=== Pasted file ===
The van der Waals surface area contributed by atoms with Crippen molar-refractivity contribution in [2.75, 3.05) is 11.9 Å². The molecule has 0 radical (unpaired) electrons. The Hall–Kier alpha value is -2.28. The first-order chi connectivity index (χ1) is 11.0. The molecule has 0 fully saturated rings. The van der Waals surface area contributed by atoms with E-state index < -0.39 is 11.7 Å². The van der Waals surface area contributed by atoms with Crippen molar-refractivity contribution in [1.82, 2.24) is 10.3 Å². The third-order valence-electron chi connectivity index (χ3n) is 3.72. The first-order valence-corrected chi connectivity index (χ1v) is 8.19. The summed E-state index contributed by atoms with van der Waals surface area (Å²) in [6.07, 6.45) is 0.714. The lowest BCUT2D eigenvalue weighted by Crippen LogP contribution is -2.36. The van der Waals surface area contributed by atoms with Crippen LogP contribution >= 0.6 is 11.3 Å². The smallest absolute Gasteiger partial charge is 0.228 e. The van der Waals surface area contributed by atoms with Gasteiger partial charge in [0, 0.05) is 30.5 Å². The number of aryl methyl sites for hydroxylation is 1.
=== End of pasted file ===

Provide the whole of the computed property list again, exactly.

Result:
The van der Waals surface area contributed by atoms with Crippen molar-refractivity contribution in [2.75, 3.05) is 11.9 Å². The molecule has 0 radical (unpaired) electrons. The Hall–Kier alpha value is -2.28. The first-order chi connectivity index (χ1) is 11.0. The molecule has 0 fully saturated rings. The van der Waals surface area contributed by atoms with E-state index < -0.39 is 11.7 Å². The van der Waals surface area contributed by atoms with Crippen molar-refractivity contribution in [1.82, 2.24) is 10.3 Å². The third-order valence-electron chi connectivity index (χ3n) is 3.72. The first-order valence-corrected chi connectivity index (χ1v) is 8.19. The summed E-state index contributed by atoms with van der Waals surface area (Å²) in [6.07, 6.45) is 0.714. The lowest BCUT2D eigenvalue weighted by Crippen LogP contribution is -2.36. The van der Waals surface area contributed by atoms with Crippen LogP contribution >= 0.6 is 11.3 Å². The smallest absolute Gasteiger partial charge is 0.228 e. The van der Waals surface area contributed by atoms with Gasteiger partial charge in [0, 0.05) is 30.5 Å². The number of aryl methyl sites for hydroxylation is 1.